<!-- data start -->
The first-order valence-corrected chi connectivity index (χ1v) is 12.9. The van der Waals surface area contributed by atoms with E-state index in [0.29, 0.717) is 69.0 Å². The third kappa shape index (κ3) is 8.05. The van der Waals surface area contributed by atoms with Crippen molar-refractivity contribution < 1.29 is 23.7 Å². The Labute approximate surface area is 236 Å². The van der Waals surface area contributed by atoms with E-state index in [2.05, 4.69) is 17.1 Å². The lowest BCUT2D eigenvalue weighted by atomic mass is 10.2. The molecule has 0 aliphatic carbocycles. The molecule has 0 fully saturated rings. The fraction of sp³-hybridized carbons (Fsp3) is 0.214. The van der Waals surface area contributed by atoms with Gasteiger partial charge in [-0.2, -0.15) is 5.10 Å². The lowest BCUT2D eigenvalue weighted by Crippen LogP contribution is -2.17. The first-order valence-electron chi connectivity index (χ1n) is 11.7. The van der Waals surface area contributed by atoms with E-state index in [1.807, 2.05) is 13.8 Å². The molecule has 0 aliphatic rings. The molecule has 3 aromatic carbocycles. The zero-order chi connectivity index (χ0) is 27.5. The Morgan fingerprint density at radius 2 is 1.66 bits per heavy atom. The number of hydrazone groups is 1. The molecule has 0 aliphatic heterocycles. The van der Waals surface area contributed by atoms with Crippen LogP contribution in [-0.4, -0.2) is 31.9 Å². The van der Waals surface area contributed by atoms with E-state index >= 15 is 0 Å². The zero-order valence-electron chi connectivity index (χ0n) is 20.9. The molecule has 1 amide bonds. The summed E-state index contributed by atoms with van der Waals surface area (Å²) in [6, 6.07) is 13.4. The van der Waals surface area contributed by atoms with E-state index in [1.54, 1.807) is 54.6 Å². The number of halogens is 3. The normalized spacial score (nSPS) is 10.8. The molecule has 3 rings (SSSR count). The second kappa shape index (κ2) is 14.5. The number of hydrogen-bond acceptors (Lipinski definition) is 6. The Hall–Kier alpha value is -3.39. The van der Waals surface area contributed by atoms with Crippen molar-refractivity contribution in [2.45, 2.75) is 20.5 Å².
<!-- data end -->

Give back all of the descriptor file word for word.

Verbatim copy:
The first-order valence-corrected chi connectivity index (χ1v) is 12.9. The van der Waals surface area contributed by atoms with E-state index in [0.29, 0.717) is 69.0 Å². The third kappa shape index (κ3) is 8.05. The van der Waals surface area contributed by atoms with Crippen molar-refractivity contribution < 1.29 is 23.7 Å². The Labute approximate surface area is 236 Å². The van der Waals surface area contributed by atoms with E-state index in [2.05, 4.69) is 17.1 Å². The lowest BCUT2D eigenvalue weighted by atomic mass is 10.2. The molecule has 0 aliphatic carbocycles. The molecule has 0 fully saturated rings. The fraction of sp³-hybridized carbons (Fsp3) is 0.214. The van der Waals surface area contributed by atoms with Gasteiger partial charge in [-0.2, -0.15) is 5.10 Å². The lowest BCUT2D eigenvalue weighted by Crippen LogP contribution is -2.17. The first-order valence-electron chi connectivity index (χ1n) is 11.7. The van der Waals surface area contributed by atoms with E-state index in [1.807, 2.05) is 13.8 Å². The molecule has 0 aliphatic rings. The molecule has 3 aromatic carbocycles. The zero-order chi connectivity index (χ0) is 27.5. The Morgan fingerprint density at radius 2 is 1.66 bits per heavy atom. The number of hydrazone groups is 1. The molecule has 0 aliphatic heterocycles. The van der Waals surface area contributed by atoms with Crippen LogP contribution in [-0.4, -0.2) is 31.9 Å². The van der Waals surface area contributed by atoms with E-state index >= 15 is 0 Å². The zero-order valence-electron chi connectivity index (χ0n) is 20.9. The molecule has 1 amide bonds. The summed E-state index contributed by atoms with van der Waals surface area (Å²) in [6, 6.07) is 13.4. The van der Waals surface area contributed by atoms with E-state index in [1.54, 1.807) is 54.6 Å². The number of halogens is 3. The normalized spacial score (nSPS) is 10.8. The molecule has 3 rings (SSSR count). The second kappa shape index (κ2) is 14.5. The number of hydrogen-bond acceptors (Lipinski definition) is 6. The Hall–Kier alpha value is -3.39. The van der Waals surface area contributed by atoms with Crippen molar-refractivity contribution in [2.45, 2.75) is 20.5 Å².